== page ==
Jan 20, 2012
Battery life is a huge issue for smartphone users, and 2012 seems to be the year that manufacturers are taking notice. Last November at the Materials Research Society fall meeting, a team led by Arman Ahnood of the London Centre for Nanotechnology demoed a prototype technology that harvests energy wasted by the display to increase battery life.Read Article >
According to the team, a typical OLED panel wastes 64 percent of the light produced, a large portion of which escapes the edges of the display. Their prototype uses thin-film photovoltaic cells both within and around the display to capture the wasted light and convert it back into useable energy. Instead of developing complex circuitry to charge the battery of the phone, the team utilized a thin-film supercapacitor for immediate storage. When coupled with the photovoltaic array, the system has yielded an average efficiency of 11 percent, generating just over 1mW per square inch.
Jan 7, 2012
The door to practically building tomorrow's quantum computers has opened a little wider, with researchers crafting a wire just four atoms wide and one atom high that is able to conduct current just like traditional copper wiring. The team, made up of participants from Purdue University, the University of New South Wales, and Melbourne University, created the wire by etching a microscopic line into a piece of silicon and lining up phosphorous atoms along it. Previous efforts to create wires on the nanometer scale had suggested that resistivity increases as sizes shrink, rendering them impractical for the very thing they're intended for: conducting current. The new atomic-level wire demonstrates none of these issues.Read Article >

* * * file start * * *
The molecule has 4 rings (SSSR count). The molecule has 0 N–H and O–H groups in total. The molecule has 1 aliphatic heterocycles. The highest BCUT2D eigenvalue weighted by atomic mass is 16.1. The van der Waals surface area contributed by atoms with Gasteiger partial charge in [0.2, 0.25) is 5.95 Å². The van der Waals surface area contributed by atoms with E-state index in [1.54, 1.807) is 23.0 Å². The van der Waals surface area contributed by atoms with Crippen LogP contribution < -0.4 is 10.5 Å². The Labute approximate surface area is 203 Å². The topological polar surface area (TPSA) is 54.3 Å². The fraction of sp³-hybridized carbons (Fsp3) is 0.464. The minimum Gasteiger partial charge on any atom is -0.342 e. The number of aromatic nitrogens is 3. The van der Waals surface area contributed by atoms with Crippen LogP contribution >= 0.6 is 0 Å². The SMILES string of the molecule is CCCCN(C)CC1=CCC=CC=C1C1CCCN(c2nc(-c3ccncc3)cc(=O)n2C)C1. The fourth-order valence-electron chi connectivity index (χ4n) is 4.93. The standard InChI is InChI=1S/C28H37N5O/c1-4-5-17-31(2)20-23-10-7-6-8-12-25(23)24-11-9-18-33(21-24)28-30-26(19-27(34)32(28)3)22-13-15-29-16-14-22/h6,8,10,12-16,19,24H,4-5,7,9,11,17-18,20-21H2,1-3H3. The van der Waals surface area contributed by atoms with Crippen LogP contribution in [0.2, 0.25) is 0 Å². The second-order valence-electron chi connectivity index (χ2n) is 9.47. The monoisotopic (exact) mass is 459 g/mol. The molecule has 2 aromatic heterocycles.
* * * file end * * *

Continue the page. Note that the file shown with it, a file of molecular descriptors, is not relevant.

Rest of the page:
The creation could provide a way to connect atomic-level components to one another in the practical construction of quantum computers. It may also extend the life of one of the semiconductor industry's favorite truisms: Moore's law. That concept, which suggests that the number of transistors that can be placed on an integrated circuit doubles every two years, will eventually face physical size contraints. With innovations like the new wire, however, it may be able to continue all the way down to the atomic level.
Dec 26, 2011